I’ve been thinking about Jeff Brouws’ recent book Approaching Nowhere quite a bit lately. Recently Jörg Colberg did an excellent interview with Brouws on his blog Conscientious that helped clarify a few issues.
There are some absolutely stunning night roadside images reminiscent of Brouws’ now out of print 1997 book Highway: America’s Endless Dream. If you haven’t seen Brouws’ work before, his 2001 book Inside the Live Reptile Tent: The Twilight World of Carnival Midway is on my essential night photography book list, and is quite reasonably priced when purchased used.
Approaching Nowhere is a very nicely printed hardback book that’s approximately 11×12 inches. The book is divided into three sections beginning with The Highway Landscape. As a night photographer with a love for the lonely roadside, these are my favorite images in the book. These 57 images form a strong and cohesive body of work that I’ve already revisited many times.
The section that follows the highway work is a different take on the roadside — The Franchised Landscape. It’s as if the whole first section of the book was a dream of last night, and the middle section is our new reality. A few images permutate the early work but replace the subject matter with McDonald’s. A photograph of a Wal-Mart in progress is followed by an abandoned Kmart. Big box store details, construction on former farmland, and two suburban images wind up 21 images in the middle section of the book.
The third section of the book is entitled The Discarded Landscape. Brouws has moved to the East Coast and started focusing on rust belt ruins. These strong images recall the spirit of Camilo Jose Vergara, but with their own distinct voice. While the highway images are primarily square, some of the discarded images are diptychs on facing pages, and the more panoramic aspect ratio suits the subject matter well. Like the first section, this body of work is cohesive and can stand on its own.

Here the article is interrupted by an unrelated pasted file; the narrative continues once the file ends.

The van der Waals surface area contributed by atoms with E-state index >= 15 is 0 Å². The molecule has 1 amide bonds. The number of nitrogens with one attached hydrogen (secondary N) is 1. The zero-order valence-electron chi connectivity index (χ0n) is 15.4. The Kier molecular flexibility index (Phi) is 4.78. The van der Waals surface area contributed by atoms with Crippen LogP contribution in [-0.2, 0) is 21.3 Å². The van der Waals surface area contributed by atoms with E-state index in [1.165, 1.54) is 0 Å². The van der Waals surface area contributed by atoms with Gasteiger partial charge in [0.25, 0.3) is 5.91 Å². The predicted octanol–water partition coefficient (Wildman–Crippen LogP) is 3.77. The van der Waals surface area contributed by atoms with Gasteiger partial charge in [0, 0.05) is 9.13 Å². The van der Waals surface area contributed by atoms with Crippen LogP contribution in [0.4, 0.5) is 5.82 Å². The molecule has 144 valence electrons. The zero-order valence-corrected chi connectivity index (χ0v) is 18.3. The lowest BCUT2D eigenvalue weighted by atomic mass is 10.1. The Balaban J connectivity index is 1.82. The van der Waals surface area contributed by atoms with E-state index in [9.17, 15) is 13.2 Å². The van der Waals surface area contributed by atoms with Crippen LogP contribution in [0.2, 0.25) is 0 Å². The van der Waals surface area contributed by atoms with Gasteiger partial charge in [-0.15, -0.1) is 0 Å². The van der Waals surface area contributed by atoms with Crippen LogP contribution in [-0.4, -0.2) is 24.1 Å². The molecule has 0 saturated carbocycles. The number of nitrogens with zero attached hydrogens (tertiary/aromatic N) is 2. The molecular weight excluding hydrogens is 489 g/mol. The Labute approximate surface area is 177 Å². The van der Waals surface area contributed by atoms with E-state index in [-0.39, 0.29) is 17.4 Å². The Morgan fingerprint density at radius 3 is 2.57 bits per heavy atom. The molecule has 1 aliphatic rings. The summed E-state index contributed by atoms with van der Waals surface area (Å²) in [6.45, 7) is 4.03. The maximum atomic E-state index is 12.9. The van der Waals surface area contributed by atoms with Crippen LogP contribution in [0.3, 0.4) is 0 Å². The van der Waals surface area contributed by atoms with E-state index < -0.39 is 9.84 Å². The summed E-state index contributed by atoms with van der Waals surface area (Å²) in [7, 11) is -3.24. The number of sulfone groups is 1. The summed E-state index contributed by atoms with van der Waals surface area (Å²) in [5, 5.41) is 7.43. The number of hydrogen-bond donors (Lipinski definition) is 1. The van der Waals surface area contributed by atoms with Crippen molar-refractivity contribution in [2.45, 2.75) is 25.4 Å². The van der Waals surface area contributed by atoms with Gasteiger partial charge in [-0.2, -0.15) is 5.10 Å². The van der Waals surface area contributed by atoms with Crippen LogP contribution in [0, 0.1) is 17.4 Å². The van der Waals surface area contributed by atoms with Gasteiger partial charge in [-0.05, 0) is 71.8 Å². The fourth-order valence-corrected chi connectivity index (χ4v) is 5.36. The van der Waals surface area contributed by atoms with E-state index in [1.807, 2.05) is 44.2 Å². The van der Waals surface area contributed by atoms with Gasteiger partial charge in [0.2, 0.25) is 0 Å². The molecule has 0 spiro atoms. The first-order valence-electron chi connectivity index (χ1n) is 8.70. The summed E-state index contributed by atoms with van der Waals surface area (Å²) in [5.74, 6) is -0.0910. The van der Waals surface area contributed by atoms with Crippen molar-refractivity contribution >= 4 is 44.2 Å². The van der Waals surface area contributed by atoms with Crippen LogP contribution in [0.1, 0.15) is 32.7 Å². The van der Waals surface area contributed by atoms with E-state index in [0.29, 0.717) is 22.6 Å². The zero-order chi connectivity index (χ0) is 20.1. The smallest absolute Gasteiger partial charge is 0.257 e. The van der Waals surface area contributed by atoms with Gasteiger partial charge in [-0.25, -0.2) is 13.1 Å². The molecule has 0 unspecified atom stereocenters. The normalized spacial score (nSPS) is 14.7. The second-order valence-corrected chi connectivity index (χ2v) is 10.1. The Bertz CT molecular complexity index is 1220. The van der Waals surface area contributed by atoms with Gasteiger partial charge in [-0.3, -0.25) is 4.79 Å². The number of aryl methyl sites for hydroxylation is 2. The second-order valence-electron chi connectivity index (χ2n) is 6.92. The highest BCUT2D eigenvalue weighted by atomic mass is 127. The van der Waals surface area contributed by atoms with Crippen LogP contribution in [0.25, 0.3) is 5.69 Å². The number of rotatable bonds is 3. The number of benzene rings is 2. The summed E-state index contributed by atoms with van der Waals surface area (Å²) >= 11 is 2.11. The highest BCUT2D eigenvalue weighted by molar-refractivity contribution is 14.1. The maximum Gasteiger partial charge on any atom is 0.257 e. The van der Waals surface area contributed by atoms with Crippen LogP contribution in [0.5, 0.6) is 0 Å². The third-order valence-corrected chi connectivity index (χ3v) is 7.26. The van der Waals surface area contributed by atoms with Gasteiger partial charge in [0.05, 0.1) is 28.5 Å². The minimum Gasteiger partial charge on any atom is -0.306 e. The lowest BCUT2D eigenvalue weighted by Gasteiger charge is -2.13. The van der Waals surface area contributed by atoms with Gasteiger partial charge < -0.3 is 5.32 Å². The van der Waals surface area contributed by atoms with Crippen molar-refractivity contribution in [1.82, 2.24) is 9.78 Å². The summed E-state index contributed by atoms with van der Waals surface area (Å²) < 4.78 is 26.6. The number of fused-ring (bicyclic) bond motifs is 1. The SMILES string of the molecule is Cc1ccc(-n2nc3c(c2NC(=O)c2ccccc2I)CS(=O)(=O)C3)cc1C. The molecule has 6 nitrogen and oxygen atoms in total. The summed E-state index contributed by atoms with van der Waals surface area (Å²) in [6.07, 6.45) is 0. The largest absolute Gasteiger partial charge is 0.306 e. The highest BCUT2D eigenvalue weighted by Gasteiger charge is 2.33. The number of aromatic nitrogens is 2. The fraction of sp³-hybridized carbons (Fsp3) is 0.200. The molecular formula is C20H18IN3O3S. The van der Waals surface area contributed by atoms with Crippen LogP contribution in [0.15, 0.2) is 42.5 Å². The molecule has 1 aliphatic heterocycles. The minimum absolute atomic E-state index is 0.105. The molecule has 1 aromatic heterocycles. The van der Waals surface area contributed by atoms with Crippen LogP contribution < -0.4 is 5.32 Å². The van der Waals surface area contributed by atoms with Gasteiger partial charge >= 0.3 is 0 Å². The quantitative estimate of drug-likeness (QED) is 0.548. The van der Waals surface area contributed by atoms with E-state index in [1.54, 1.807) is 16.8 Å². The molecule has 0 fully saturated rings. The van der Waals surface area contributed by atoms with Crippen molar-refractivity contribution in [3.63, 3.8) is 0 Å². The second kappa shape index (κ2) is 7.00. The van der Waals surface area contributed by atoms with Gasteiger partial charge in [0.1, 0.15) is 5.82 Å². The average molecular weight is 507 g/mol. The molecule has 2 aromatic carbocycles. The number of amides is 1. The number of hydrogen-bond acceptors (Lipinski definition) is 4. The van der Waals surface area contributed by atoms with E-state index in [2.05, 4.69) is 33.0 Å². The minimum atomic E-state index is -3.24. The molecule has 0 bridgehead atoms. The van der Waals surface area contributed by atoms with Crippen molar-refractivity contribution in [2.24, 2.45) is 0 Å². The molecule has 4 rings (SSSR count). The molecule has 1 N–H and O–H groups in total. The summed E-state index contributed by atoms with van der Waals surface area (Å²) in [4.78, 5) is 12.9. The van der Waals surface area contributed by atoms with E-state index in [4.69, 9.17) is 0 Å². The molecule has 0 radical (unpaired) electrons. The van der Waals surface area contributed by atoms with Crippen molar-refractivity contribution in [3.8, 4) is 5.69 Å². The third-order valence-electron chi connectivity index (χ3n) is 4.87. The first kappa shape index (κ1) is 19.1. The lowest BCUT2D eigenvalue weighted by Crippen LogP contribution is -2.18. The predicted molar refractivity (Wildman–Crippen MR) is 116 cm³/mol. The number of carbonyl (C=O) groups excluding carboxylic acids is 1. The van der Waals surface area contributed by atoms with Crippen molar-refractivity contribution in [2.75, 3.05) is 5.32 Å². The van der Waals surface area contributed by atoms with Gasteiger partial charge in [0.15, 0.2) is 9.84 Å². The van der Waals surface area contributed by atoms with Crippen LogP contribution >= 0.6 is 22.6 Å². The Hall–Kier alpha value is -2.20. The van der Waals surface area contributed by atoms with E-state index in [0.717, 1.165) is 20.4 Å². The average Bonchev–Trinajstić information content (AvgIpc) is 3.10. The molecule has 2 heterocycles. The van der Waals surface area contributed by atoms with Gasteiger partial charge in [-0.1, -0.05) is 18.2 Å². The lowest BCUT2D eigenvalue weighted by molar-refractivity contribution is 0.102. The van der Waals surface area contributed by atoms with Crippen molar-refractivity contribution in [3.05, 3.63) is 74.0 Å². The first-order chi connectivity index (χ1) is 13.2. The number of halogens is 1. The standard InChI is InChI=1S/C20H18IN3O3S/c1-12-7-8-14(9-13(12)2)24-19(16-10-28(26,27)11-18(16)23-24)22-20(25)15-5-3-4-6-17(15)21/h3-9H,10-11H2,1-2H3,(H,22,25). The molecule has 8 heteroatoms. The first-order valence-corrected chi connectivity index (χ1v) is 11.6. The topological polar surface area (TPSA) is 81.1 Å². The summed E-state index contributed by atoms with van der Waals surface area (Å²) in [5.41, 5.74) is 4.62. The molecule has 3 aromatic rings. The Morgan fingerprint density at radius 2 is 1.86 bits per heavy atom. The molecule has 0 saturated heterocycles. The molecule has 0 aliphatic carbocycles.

After sitting with the book for awhile, I realized the franchised section is being used as a bridge to connect the West Coast highway work and East Coast ruins. Conceptually this works really well, but the discourse about the franchised landscape on the book jacket and two included essays is overwhelming. The center section of the book inserts a short Michael Moore interlude into a Stephen Shore documentary. I prefer more subtlety and/or humor when talking about the evils of the modern fast food big box consumer age.
At a certain point I decided to stop churning over what the photographs mean, and just enjoy them. I’m not sure a close reading of the included essays will be useful at this point, but it may be something I’ll revisit later. In the mean time, I highly recommend the book Approaching Nowhere, and would love to hear what you think.